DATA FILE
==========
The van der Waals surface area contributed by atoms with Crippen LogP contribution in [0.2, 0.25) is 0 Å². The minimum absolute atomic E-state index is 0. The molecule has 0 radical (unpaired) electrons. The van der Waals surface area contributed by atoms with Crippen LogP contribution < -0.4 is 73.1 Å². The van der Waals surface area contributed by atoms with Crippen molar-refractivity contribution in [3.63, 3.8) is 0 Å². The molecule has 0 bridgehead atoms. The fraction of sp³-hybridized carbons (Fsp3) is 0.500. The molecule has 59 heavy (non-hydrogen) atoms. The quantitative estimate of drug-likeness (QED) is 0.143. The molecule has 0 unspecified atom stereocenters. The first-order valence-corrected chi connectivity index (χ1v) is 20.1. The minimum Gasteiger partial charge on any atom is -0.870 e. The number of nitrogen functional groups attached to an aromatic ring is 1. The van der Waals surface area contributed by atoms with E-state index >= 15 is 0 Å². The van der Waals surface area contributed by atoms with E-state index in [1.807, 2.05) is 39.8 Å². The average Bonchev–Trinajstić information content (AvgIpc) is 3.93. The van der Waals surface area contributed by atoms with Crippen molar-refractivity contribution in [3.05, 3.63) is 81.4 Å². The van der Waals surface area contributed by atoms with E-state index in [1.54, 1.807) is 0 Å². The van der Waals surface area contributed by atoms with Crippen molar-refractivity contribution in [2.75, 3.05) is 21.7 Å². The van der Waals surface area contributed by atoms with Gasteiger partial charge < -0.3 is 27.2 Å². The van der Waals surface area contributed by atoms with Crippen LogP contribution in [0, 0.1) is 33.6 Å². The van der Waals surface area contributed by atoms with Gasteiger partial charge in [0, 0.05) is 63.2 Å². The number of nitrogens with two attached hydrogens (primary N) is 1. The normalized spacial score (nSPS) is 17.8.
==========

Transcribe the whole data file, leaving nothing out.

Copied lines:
The van der Waals surface area contributed by atoms with Crippen LogP contribution in [0.2, 0.25) is 0 Å². The minimum absolute atomic E-state index is 0. The molecule has 0 radical (unpaired) electrons. The van der Waals surface area contributed by atoms with Crippen LogP contribution < -0.4 is 73.1 Å². The van der Waals surface area contributed by atoms with Crippen molar-refractivity contribution in [3.63, 3.8) is 0 Å². The molecule has 0 bridgehead atoms. The fraction of sp³-hybridized carbons (Fsp3) is 0.500. The molecule has 59 heavy (non-hydrogen) atoms. The quantitative estimate of drug-likeness (QED) is 0.143. The molecule has 0 unspecified atom stereocenters. The first-order valence-corrected chi connectivity index (χ1v) is 20.1. The minimum Gasteiger partial charge on any atom is -0.870 e. The number of nitrogen functional groups attached to an aromatic ring is 1. The van der Waals surface area contributed by atoms with E-state index >= 15 is 0 Å². The van der Waals surface area contributed by atoms with E-state index in [1.807, 2.05) is 39.8 Å². The average Bonchev–Trinajstić information content (AvgIpc) is 3.93. The van der Waals surface area contributed by atoms with Crippen molar-refractivity contribution in [3.05, 3.63) is 81.4 Å². The van der Waals surface area contributed by atoms with E-state index in [1.54, 1.807) is 0 Å². The van der Waals surface area contributed by atoms with Crippen molar-refractivity contribution in [2.75, 3.05) is 21.7 Å². The van der Waals surface area contributed by atoms with Gasteiger partial charge < -0.3 is 27.2 Å². The van der Waals surface area contributed by atoms with Crippen LogP contribution in [0, 0.1) is 33.6 Å². The van der Waals surface area contributed by atoms with Gasteiger partial charge in [0, 0.05) is 63.2 Å². The number of nitrogens with two attached hydrogens (primary N) is 1. The normalized spacial score (nSPS) is 17.8.